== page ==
This semester I have also done far more small group work than I have ever done in the past. Sure, I have gotten a small amount of complaints (about 5-6 students out of 43, if you want a statistic) about this, but even that has been positive because many of them have shared how they enjoy learning from others in the class, even if they prefer working alone. One person even said that she enjoys everyone in the class because they are all “so devoted to their majors and know a lot about their fields” and she felt that opened up small group discussion more. She added, “I just love listening to everyone else and learning from them.” And I do feel that students learn best from each other. I firmly believe in what they call activity based learning and social constructivism, even though as a student I still mostly dislike group work, at least until I am in the group and things are going well.

While I do think I have learned a lot about teaching after leaving Mankato and teaching as an adjunct and later as a graduate instructor once again, I do have to say I have a great group of students this semester. Even the majors who normally shut down in writing classes seem to be enjoying the class, assignments and all. Everyone has brought an amazing amount of positive energy to the classroom and I think that has helped me as a teacher tremendously. The students are enthusiastic and many of them work very hard. They remind me why I enjoy teaching every time I walk into the classroom.

I am not trying to brag about how well this semester is going. To be honest, I’m just trying to wrap my head around how it seems to be going so well. I have certainly learned a lot about good teaching at my present university by watching good teachers and by talking about good teaching. But I have also learned a lot about writing, and I think that has helped, too. I just think I have been astonishingly lucky that I was able to “get” this teaching thing and be able to help students learn and realize a writing class is never as awful as it may sound at first.

I can’t help but think about what a friend of mine once told me: “we all have a place where we are a gifted performer, Jessica. I think teaching is just your stage.”  Maybe he was right. In that case, at least I know I am in the right profession. It is just funny to think about that because I was the shyest, most timid kid you had ever met in your life once upon a time. If you talked to me, I just might have burst into tears. (This is NOT an exaggeration. I did burst into tears quite frequently. It is part of the reason why I repeated kindergarten.) Of course, no one I know today, outside of family and long-time childhood friends, knows that part of me, though I am sure it can easily be guessed at. In my own classes, I sometimes don’t say a word and usually I have to be asked to speak at all. So that girl is still there. But that is a story for another time.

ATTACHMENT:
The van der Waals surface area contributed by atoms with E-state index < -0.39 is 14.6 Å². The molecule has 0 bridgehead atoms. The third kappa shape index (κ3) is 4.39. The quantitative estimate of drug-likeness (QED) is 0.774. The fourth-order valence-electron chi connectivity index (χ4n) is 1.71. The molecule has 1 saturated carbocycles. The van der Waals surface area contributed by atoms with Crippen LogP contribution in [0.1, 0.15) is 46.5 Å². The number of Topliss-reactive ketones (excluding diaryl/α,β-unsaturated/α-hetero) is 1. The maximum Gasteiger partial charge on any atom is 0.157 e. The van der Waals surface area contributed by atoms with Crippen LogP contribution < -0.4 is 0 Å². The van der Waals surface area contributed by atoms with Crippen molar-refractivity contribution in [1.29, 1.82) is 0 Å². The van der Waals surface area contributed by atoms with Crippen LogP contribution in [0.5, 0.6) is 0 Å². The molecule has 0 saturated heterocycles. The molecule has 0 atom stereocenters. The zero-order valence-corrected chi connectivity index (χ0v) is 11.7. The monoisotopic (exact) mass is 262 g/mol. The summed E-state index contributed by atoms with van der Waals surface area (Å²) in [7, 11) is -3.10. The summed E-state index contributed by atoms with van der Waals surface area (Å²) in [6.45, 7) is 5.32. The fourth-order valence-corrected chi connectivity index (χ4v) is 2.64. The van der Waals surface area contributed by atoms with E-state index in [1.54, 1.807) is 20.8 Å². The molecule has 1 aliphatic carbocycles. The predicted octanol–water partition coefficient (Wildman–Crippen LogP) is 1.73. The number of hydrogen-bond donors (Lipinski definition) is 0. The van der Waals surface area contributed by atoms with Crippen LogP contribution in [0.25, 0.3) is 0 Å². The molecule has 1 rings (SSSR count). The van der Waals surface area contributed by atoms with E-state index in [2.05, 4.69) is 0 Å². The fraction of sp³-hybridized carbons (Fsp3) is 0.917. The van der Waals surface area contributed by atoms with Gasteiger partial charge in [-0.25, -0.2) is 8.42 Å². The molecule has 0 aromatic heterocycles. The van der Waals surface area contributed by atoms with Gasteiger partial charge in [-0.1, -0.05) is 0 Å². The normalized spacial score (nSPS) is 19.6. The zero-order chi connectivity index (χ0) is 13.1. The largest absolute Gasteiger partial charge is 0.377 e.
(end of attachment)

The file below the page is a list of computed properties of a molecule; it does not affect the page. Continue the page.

[rough draft] Steampunk: Abstract

Thursday, October 6th, 2011

This is just a rough draft of the abstract I am working on for a paper about Steampunk. I wrote it just today, so I realize a lot of this needs to be fleshed out more. The deadline is November 10th, though, so luckily I have some time.

Abstract: “Steampunk in the Posthuman World: Insecurity and Transcendence”

Marshall McLuhan believed in the future of the humanistic machine and, as a culture, we have seen this with the visionary actions by the late Steve Jobs and others at Apple. McLuhan wrote of how we dwell in our machines where tools become an extension of the human. As one examines the world today watching people interact with cell phones and Apple products, McLuhan becomes a prophetic voice. One of the most interesting aspects of the human and technological inventions comes forth through Steampunk.
Steampunk, in a sense, has become a cultural instrument. Steampunk suggests a way where a person can literally inhabit a “humanistic machine.” But what the question arises as to what is Steampunk besides just an aesthetic or cultural movement? In my perspective, Steampunk responds to and represents our insecurities about our human selves in the face of technology. Will we lose ourselves to the machine, one must ask?
Looking backward to Victorian culture through Steampunk helps answer this question considering Victorian’s emphasis on ghostly tales. In Victorian ghostly literature, such as in Henry James’ Turn of the Screw, it becomes clear that the ghosts are not outside of us, but that we are the ghosts. In other words, the man walking into the haunted house is himself haunted. My question is that what does this say about self and what does this say about the human self in a posthuman world through the Steampunk movement? My paper will focus on how themes within Steampunk speak to our insecurities in a posthuman society.
Posthumanism does not just speak to insecurities, however, but also represents a presumed lack of balance between human and the machine. My paper will further articulate how Steampunk represents our lack of balance in regards to culture and the global arena. In a world where we can connect instantly with others from around the world, how do we maintain our sense of self, of our own culture, with so many emerging influences? In a sense, it is interesting we have turned to Victorianism (in this case Neo-Victorianism), since Victorianism focused on control, both self and social control. But with so much technology, how can we enforce that sense of control, how can we regain balance? Steampunk seems to give us answers to this and this need for control is one thing my paper will discuss. (My own comment: I know. There is work to be done.)
Despite these negative readings, one cannot ignore how Steampunk also represents a powerful movement toward making a positive and powerful use of our technologies. My paper will end discussing how Steampunk can give a culture lost in its machines a voice. This portion of the paper will focus on the transcendence of Steampunk—how steampunk can help the human transcend the hold of the machine and cause human and machine to meet with mutual purpose. (My own comment: I don’t really like the last part of this last sentence–I’m working on this. I need to do some more thinking of the transcendence idea anyway.)